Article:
BPA labeling regulation on water gallons “Prejudicial and a violation of public interest”

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Prof. Dr. Ir. Ahmad Sulaeman, MS, and Ir. Akhmad Zainal Abidin, MSc., Ph.D
Prof. Dr. Ir. Ahmad Sulaeman, MS, and Ir. Akhmad Zainal Abidin, MSc., Ph.D (Source: Special)

Jakarta, IO – The recent Drug and Food Control Agency (Badan Pengawas Obat dan Makanan – “BPOM”) scheme of imposing BPA warning labels on gallon-sized water jugs has aroused controversy among academics. The BPA Initial Draft of the labeling policy has been criticized as discriminatory and potentially undermining public interest, i.e., that of trusting in a daily supply of healthy drinking water. The “protection of public health” narrative issued by the BPOM to push this policy really fails to emphasize the urgency of this new ruling: 

“BPA is also found in the linings of food cans or cartons. BPA content in canned food packaging is actually more concerning, as various studies have proven that measurable BPA exposure mostly occurs during the consumption of canned food, while very little of it can be detected in packaged drinking water. Therefore, BPA labeling should logically start with canned foods instead,” declared Prof. Dr. Ir. Ahmad Sulaeman, MS, Bogor Institute of Agriculture (Institut Pertanian Bogor – “IPB”) Faculty of Human Ecology Professor of Food and Nutrition Security, in the “Gallon Water Bottle Labeling Regulation: the Urgency of Hydration Needs and the Dangers of Mistrust” media discussion held in Jakarta, last Thursday (17/11/2022).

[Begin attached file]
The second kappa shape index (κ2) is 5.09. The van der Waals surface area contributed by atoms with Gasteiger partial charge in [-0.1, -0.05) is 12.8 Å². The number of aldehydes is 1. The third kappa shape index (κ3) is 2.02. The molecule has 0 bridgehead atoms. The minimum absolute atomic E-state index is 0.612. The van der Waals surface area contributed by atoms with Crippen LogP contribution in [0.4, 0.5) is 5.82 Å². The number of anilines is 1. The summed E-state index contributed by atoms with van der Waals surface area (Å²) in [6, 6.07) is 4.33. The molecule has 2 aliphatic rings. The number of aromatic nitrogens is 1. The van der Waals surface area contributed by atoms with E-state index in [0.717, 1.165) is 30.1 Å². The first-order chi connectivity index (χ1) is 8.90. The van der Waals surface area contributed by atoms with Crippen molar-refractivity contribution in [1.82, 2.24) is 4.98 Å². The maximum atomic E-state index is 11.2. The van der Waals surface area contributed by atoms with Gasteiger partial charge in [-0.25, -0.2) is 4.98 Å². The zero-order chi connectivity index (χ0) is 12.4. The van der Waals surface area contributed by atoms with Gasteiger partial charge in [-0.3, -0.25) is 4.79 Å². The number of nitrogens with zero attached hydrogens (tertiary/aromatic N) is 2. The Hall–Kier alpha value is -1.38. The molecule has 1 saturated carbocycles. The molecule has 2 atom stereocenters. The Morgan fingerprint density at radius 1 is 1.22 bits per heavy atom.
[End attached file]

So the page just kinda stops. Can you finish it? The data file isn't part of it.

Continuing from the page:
A large part of the Indonesian population depends on bottled drinking water for their hydration needs, with an average supply of 29 billion liters a year. According to UNICEF, 70% of the natural artesian and mains water flowing into Indonesian households is polluted by fecal matter. The Ministry of Health’s 2020 Quality of Household Drinking Water Study, which found that 7 out of 10 Indonesian households consume water contaminated by the E. coli bacteria, corroborated this finding.